Lineups with Clarke and Jackson at the 4 and 5 are awesome, because of their two-way versatility. Their defensive switch-ability forces them to generate turnovers, as their opponents turn the ball over 17% of their possessions (94th percentile, per Cleaning the Glass) in these lineups. Offensively, the spacing and perimeter creation yield high production (123.3 points per 100 possessions). Those against this idea — more particularly Jackson playing the 5 — will point to rebounding, the Clarke/Jackson lineups are in the 87th percentile in defensive rebounding percentage (23.0%), per Cleaning the Glass.

At the moment, Brandon Clarke and Jonas Valanciunas are essentially on the same level when it comes to the threat of the jumper, in terms of percentage (25.9 and 28.6) and rate (.167 and .111). However, Clarke is quicker off the dribble, and he’s starting to create his own shot from the perimeter.

This duo also gives Taylor Jenkins different sets to roll out. They can run Ja Morant pick-and-rolls with Clarke rolling and Jackson fading. They can float Clarke to the perimeter, while Jackson takes a mismatch in the post — or vice versa. And the most intriguing ...

Just imagine for a moment...Ja Morant drives to the basket. He has Jaren Jackson, Dillon Brooks, and Desmond Bane waiting for the kick, while Brandon Clarke is in the dunker’s spot. It’s a virtually un-guardable set.

If Coach does elect to go with a starting 5 with Jaren Jackson at the 5, he should test out Clarke as the 4. It could ultimately be a decision that sets the tone for the next great Grizzlies team.

Memphis Grizzlies v Minnesota Timberwolves Photo by David Sherman/NBAE via Getty Images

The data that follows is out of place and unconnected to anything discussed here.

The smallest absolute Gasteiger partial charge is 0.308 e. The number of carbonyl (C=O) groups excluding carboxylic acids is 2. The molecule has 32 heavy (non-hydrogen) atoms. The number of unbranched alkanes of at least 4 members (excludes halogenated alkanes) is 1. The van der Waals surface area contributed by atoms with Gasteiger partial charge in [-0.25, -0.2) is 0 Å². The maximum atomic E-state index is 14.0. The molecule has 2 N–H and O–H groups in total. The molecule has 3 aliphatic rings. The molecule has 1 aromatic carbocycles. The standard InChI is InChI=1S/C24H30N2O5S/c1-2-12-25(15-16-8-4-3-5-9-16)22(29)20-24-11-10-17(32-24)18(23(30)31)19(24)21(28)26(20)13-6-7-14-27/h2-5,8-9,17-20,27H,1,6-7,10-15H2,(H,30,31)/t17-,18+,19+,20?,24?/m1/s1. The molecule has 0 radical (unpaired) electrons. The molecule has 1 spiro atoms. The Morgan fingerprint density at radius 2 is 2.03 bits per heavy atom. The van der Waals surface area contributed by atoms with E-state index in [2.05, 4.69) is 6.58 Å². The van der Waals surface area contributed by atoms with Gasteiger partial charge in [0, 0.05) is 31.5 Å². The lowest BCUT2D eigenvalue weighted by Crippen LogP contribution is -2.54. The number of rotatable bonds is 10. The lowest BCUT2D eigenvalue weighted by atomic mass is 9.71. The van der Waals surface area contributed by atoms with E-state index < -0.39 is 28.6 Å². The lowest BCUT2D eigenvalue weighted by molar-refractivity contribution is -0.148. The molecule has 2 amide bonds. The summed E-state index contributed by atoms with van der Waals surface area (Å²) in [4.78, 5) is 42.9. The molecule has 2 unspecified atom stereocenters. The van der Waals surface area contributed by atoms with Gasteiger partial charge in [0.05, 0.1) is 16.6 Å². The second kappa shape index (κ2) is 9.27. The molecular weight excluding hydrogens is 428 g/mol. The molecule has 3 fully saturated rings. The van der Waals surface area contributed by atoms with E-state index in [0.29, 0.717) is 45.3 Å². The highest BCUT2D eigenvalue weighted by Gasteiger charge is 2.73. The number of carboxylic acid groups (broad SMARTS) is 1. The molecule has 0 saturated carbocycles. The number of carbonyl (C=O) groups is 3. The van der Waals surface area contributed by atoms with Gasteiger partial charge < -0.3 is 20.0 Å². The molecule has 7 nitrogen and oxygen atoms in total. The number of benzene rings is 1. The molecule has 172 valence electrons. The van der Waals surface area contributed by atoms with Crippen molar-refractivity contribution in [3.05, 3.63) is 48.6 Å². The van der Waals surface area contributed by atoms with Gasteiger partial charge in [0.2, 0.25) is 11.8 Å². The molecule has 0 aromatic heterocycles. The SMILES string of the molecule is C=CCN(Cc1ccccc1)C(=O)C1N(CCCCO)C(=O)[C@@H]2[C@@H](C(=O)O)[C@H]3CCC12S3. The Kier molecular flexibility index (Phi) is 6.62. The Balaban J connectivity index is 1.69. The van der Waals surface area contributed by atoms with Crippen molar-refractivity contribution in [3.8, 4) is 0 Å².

Jonas Valanciunas - 6th man bucket-getter

When I suggest this, I’m not saying they need to be phasing Jonas Valanciunas out of the plans. I’m actually suggesting the opposite. Moving Valanciunas to the bench gives the Grizzlies a pure go-to scoring option in the second unit, and it’d put him in scenarios where he can be fed more pick-and-roll’s and more post-ups.

And he’d be doing this against 2nd unit big men. Through sports-reference’s Stathead database, some of the Western Conference big men that have started fewer than 5 games this season are Montrezl Harrell, Enes Kanter, Mike Muscala, and Kevon Looney. That’s vastly different than Nikola Jokic, Rudy Gobert, Deandre Ayton, Steven Adams, and Marc Gasol. It’s not that he can’t go up against the NBA’s elite, or starting, centers — he can — but he’d be put back in a situation where he can be a focal point of the offense against more inferior talent.

Who do they need to have next to Valanciunas at the 4? Here’s how Valanciunas paired with the Grizzlies’ frontcourt players not named Jaren Jackson this year and last.

Jonas Valanciunas Pairings

Scenario Season Point Differential (per 100 possesssions) Number of Possessions